In summary, the positive duty requires all workplaces to provide safe, respectful and inclusive environments, and to take reasonable and proportionate measures to eliminate unlawful conduct by themselves, their employees, workers, agents, and other third parties, such as customers, clients, patients, suppliers or visitors. The definitions of unlawful sex discrimination, sexual harassment, sex-based harassment, and hostile work environments should therefore be made known to all.

Unlawful behaviours not only occur in the workplace during work hours, but also after hours, during lunch breaks, when working remotely (from home or offsite), at staff drinks or staff functions (at work or somewhere else), between colleagues outside the workplace and outside work hours or during work-related travel.  

Reasonable and proportionate measures by workplaces to prevent abuse may include (but are not limited to) implementing clear and comprehensive policies, providing comprehensive induction, and implementing a fair and confidential complaints-handling procedure to prevent victimisation of complainants or witnesses.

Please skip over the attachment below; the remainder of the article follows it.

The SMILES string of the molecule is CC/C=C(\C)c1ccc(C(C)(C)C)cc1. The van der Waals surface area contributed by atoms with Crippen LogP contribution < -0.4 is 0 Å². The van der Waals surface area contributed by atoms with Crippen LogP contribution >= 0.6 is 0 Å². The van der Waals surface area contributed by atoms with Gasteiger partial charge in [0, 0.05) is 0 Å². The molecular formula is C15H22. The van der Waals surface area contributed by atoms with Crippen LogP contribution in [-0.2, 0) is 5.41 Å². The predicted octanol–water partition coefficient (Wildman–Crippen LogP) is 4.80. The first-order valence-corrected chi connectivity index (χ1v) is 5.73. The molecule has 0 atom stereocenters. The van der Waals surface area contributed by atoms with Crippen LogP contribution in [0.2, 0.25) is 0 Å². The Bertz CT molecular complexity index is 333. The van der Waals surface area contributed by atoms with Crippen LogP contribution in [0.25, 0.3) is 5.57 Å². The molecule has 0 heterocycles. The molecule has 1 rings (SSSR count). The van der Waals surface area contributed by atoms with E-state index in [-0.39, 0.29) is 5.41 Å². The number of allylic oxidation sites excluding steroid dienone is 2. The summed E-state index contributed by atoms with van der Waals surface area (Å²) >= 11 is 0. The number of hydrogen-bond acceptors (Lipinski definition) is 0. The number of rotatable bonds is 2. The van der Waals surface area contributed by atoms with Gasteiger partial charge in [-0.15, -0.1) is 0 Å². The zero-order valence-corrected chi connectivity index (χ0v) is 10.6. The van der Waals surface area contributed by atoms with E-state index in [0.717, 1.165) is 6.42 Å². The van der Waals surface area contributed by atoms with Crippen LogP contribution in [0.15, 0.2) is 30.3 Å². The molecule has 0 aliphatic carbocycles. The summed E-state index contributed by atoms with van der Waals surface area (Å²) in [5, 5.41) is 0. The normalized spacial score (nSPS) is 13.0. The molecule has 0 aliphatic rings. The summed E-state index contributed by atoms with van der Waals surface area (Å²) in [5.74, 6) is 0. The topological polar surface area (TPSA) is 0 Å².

From 2024, the Work Gender Equality Agency (WGEA) will begin to collect data from organisations with 100 or more employees on workplace sexual harassment prevention initiatives.

What are the consequences of unlawful behaviours?

Perpetrators of unlawful behaviours can receive hefty penalties. In addition to fines, remedies and civil claims, perpetrators risk dismissal on the grounds of unlawful behaviours.

Under the Sex Discrimination Act, sexual harassment is a civil not a criminal offence, but criminal law of course applies for some offences, including physical molestation or assault, indecent exposure, sexual assault, stalking, and obscene communications. In a criminal case, the offender can be prosecuted and receive a jail sentence.